The Runaway Princess by Christina Dodd
Avon, 1st printing, 1999
Genre: Historical romance, Regency romance, nonsense
Jacket Copy: Masquerade
English orphan Miss Evangeline Scoffield has spent her life contenting herself with dreams. But with an unforseen inheritance, she can afford one perfect summer–a summer she will spend the rest of her life remembering. She buys herself expensive clothes, travels abroad, and presents herself as a lady of mystery.
But she quickly discovers her mistake, for a darkly handsome man appears at her bedroom door, claiming to be a Crown Prince–and her fiance.
Or the Ever After of Her Dreams?
One look into her eyes, and the prince recognizes her. She is his betrothed, the runaway Princess of Serephinia. All her denials cannot change that, or alter the passion that burgeons between them. To fullfil their destinies, the prince will do anything–abduct her, coerce her, or, best of all seduce his reluctant bride into his royal world of peril, promise and passion.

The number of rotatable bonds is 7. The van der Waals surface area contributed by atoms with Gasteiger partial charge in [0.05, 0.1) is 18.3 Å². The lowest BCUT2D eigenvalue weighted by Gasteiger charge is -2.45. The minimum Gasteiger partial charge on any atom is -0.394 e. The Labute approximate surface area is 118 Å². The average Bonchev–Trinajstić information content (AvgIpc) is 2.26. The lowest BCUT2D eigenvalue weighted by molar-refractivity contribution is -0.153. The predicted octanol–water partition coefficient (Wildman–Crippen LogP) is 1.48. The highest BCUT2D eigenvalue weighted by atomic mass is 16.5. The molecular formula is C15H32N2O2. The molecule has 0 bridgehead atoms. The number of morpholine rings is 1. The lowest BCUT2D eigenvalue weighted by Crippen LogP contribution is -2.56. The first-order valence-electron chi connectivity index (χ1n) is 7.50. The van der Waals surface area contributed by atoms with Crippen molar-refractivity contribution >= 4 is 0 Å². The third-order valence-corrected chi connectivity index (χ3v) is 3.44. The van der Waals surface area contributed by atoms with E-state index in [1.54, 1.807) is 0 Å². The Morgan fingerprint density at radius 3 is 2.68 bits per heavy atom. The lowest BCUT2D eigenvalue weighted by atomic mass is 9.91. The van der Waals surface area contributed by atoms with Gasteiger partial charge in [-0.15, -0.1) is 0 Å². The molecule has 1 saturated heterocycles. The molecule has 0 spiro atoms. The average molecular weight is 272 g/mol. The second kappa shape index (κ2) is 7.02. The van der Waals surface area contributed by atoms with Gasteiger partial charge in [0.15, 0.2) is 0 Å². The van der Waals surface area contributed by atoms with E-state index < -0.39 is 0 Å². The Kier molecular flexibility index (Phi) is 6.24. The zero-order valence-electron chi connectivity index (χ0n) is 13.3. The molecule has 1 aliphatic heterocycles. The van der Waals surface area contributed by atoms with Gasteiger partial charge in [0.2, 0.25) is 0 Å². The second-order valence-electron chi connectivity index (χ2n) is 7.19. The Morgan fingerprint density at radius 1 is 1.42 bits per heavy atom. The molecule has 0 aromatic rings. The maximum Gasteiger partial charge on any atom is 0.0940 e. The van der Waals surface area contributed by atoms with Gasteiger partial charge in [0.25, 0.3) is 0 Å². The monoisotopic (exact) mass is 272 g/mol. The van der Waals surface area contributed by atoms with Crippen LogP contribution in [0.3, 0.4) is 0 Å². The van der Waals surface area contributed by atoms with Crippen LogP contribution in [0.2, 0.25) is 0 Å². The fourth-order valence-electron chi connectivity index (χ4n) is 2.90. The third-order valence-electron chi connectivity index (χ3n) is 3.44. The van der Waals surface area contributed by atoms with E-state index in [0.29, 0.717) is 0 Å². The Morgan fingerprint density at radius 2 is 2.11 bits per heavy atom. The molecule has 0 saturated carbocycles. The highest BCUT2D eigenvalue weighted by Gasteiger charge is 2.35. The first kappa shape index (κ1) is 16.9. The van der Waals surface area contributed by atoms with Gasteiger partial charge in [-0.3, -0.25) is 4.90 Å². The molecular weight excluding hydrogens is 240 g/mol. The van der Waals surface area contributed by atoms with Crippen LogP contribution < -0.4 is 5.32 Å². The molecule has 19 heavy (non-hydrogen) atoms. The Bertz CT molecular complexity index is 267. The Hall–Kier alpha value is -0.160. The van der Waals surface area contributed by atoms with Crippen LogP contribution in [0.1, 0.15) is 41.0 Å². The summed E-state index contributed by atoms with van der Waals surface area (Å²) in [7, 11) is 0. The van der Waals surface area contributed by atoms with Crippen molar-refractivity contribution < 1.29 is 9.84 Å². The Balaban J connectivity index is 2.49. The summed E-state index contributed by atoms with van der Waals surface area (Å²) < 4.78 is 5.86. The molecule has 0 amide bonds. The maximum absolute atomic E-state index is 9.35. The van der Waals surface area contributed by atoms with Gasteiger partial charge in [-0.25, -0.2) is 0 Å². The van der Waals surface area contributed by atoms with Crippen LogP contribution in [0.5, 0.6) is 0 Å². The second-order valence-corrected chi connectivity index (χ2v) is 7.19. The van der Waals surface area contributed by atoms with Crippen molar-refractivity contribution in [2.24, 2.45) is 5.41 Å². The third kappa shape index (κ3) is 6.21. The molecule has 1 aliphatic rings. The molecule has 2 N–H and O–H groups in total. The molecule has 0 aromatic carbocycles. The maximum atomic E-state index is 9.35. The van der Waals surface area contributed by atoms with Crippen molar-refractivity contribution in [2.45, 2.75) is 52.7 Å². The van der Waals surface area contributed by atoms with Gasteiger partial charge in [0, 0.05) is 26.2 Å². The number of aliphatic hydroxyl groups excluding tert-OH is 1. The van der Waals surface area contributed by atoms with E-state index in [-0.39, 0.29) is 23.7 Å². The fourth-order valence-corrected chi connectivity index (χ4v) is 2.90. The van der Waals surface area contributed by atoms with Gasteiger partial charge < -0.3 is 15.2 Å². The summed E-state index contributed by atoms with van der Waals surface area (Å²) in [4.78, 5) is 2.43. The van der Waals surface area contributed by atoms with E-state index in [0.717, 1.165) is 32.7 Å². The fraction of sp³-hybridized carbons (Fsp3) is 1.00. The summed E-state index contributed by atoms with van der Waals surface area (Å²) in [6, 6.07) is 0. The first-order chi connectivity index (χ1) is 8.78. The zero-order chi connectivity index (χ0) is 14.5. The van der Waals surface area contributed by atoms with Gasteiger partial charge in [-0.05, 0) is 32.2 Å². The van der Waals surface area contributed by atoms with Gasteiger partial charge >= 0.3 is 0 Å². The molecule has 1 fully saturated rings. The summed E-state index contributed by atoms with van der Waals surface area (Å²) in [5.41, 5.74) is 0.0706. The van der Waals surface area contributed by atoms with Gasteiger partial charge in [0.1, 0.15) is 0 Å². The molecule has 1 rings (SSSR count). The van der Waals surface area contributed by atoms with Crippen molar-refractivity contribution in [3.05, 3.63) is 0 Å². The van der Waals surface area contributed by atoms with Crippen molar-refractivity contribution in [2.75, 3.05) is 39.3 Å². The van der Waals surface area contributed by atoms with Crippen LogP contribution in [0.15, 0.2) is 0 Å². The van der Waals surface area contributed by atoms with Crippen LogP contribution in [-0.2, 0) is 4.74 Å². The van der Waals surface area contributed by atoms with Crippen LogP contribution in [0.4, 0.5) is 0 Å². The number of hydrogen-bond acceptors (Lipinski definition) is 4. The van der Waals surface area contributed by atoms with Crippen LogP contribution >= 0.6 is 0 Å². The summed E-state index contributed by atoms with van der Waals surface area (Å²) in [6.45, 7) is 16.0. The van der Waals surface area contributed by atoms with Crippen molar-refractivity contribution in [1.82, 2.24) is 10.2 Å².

Book Report: Some of the earliest adult books I read were trashy romance novels. For some reason, I found them endlessly fascinating in elementary school, perhaps in part due to the displeasure expressed by adults who caught me reading them. Forbidden fruit, and all that sort of thing. When my sister Malia would take me to work with her at Jelly’s, I’d hang out at the book counter helping out Shirley the Book Lady–and reading trashy romances (Captive Bride was one of those I read at Jelly’s!). I eventually lost interest in them, until just after high school, when I had a sort of nervous breakdown. Not that being mental was a requirement for reading romance novels, those were just my circumstances. My eldest sister Heather introduced me to Jude Deveraux, who she read voraciously, as well as Catherine Coulter, Amanda Quick, Judith McNaught, and others, and I found them pretty entertaining. But again, I pretty much lost interest again after a year or so, and went on to other things. But hey, every once in a while, I’ll feel like reading one; the trick, though, is to find one that I’ll enjoy. But the same goes for any book, really. Why does any of that matter? Because I want you to understand when I call a romance novel total crap, it’s not because I dislike romance novels in general, or think that they’re total crap, or that I think their readers are total idiots, but that that particular romance novel is in fact, total crap. And that’s pretty much how I feel about The Runaway Princess. Read the rest of this entry »